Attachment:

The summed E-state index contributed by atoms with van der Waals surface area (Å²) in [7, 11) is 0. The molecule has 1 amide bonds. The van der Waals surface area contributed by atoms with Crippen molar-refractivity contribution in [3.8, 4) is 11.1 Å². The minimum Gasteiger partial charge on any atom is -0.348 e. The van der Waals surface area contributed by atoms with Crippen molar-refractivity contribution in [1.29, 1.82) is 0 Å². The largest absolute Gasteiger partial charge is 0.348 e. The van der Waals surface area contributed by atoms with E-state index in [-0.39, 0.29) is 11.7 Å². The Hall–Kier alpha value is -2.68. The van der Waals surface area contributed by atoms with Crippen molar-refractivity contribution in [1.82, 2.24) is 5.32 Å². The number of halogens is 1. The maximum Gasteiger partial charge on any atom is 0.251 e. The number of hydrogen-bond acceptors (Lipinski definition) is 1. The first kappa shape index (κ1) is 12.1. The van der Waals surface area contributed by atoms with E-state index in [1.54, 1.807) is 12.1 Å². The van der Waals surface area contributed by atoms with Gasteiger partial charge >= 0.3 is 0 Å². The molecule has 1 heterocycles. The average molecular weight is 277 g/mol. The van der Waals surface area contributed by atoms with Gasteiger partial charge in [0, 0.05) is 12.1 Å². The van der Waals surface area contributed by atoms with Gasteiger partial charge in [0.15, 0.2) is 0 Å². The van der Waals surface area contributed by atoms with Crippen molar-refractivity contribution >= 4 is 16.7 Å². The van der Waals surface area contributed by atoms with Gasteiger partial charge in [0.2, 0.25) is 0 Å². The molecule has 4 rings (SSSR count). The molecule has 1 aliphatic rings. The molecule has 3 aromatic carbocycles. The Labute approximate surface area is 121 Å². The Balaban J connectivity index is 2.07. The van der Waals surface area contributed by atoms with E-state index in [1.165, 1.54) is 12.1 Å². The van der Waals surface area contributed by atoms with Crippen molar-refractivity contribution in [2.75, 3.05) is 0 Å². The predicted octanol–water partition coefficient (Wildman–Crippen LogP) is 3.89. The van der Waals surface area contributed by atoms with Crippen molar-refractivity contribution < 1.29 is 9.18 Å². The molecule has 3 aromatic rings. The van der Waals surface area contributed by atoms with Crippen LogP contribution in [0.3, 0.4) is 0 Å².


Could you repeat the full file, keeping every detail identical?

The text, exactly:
The summed E-state index contributed by atoms with van der Waals surface area (Å²) in [7, 11) is 0. The molecule has 1 amide bonds. The van der Waals surface area contributed by atoms with Crippen molar-refractivity contribution in [3.8, 4) is 11.1 Å². The minimum Gasteiger partial charge on any atom is -0.348 e. The van der Waals surface area contributed by atoms with Crippen molar-refractivity contribution in [1.29, 1.82) is 0 Å². The largest absolute Gasteiger partial charge is 0.348 e. The van der Waals surface area contributed by atoms with E-state index in [-0.39, 0.29) is 11.7 Å². The Hall–Kier alpha value is -2.68. The van der Waals surface area contributed by atoms with Crippen molar-refractivity contribution in [1.82, 2.24) is 5.32 Å². The number of halogens is 1. The maximum Gasteiger partial charge on any atom is 0.251 e. The number of hydrogen-bond acceptors (Lipinski definition) is 1. The first kappa shape index (κ1) is 12.1. The van der Waals surface area contributed by atoms with E-state index in [1.54, 1.807) is 12.1 Å². The van der Waals surface area contributed by atoms with Gasteiger partial charge >= 0.3 is 0 Å². The molecule has 1 heterocycles. The average molecular weight is 277 g/mol. The van der Waals surface area contributed by atoms with Gasteiger partial charge in [0, 0.05) is 12.1 Å². The van der Waals surface area contributed by atoms with Gasteiger partial charge in [0.15, 0.2) is 0 Å². The van der Waals surface area contributed by atoms with Crippen molar-refractivity contribution >= 4 is 16.7 Å². The van der Waals surface area contributed by atoms with Gasteiger partial charge in [0.2, 0.25) is 0 Å². The molecule has 4 rings (SSSR count). The molecule has 1 aliphatic rings. The molecule has 3 aromatic carbocycles. The Labute approximate surface area is 121 Å². The Balaban J connectivity index is 2.07. The van der Waals surface area contributed by atoms with E-state index in [1.165, 1.54) is 12.1 Å². The van der Waals surface area contributed by atoms with Crippen molar-refractivity contribution in [2.75, 3.05) is 0 Å². The predicted octanol–water partition coefficient (Wildman–Crippen LogP) is 3.89. The van der Waals surface area contributed by atoms with Crippen molar-refractivity contribution < 1.29 is 9.18 Å². The molecule has 3 aromatic rings. The van der Waals surface area contributed by atoms with Crippen LogP contribution in [0.3, 0.4) is 0 Å².